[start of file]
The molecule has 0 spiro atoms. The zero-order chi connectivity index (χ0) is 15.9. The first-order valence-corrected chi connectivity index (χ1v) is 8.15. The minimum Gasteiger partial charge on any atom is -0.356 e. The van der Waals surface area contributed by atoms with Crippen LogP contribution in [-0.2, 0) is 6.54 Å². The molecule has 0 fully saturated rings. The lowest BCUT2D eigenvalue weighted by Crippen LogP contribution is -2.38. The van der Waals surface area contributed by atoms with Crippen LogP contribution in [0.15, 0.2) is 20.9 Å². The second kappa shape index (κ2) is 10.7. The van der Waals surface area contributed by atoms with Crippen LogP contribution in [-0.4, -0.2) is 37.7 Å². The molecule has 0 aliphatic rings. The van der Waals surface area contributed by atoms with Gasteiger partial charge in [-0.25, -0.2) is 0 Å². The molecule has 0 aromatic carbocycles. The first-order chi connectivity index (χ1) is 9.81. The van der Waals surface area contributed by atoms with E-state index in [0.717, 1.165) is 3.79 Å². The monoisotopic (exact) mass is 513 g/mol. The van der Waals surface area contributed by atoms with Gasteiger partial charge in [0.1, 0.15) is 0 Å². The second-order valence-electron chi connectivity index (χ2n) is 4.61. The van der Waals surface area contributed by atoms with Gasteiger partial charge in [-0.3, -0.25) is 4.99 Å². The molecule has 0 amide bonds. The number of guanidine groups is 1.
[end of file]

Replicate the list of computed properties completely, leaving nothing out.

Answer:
The molecule has 0 spiro atoms. The zero-order chi connectivity index (χ0) is 15.9. The first-order valence-corrected chi connectivity index (χ1v) is 8.15. The minimum Gasteiger partial charge on any atom is -0.356 e. The van der Waals surface area contributed by atoms with Crippen LogP contribution in [-0.2, 0) is 6.54 Å². The molecule has 0 fully saturated rings. The lowest BCUT2D eigenvalue weighted by Crippen LogP contribution is -2.38. The van der Waals surface area contributed by atoms with Crippen LogP contribution in [0.15, 0.2) is 20.9 Å². The second kappa shape index (κ2) is 10.7. The van der Waals surface area contributed by atoms with Crippen LogP contribution in [-0.4, -0.2) is 37.7 Å². The molecule has 0 aliphatic rings. The van der Waals surface area contributed by atoms with Gasteiger partial charge in [-0.25, -0.2) is 0 Å². The molecule has 0 aromatic carbocycles. The first-order chi connectivity index (χ1) is 9.81. The van der Waals surface area contributed by atoms with E-state index in [0.717, 1.165) is 3.79 Å². The monoisotopic (exact) mass is 513 g/mol. The van der Waals surface area contributed by atoms with Gasteiger partial charge in [0.1, 0.15) is 0 Å². The second-order valence-electron chi connectivity index (χ2n) is 4.61. The van der Waals surface area contributed by atoms with Gasteiger partial charge in [-0.3, -0.25) is 4.99 Å². The molecule has 0 amide bonds. The number of guanidine groups is 1.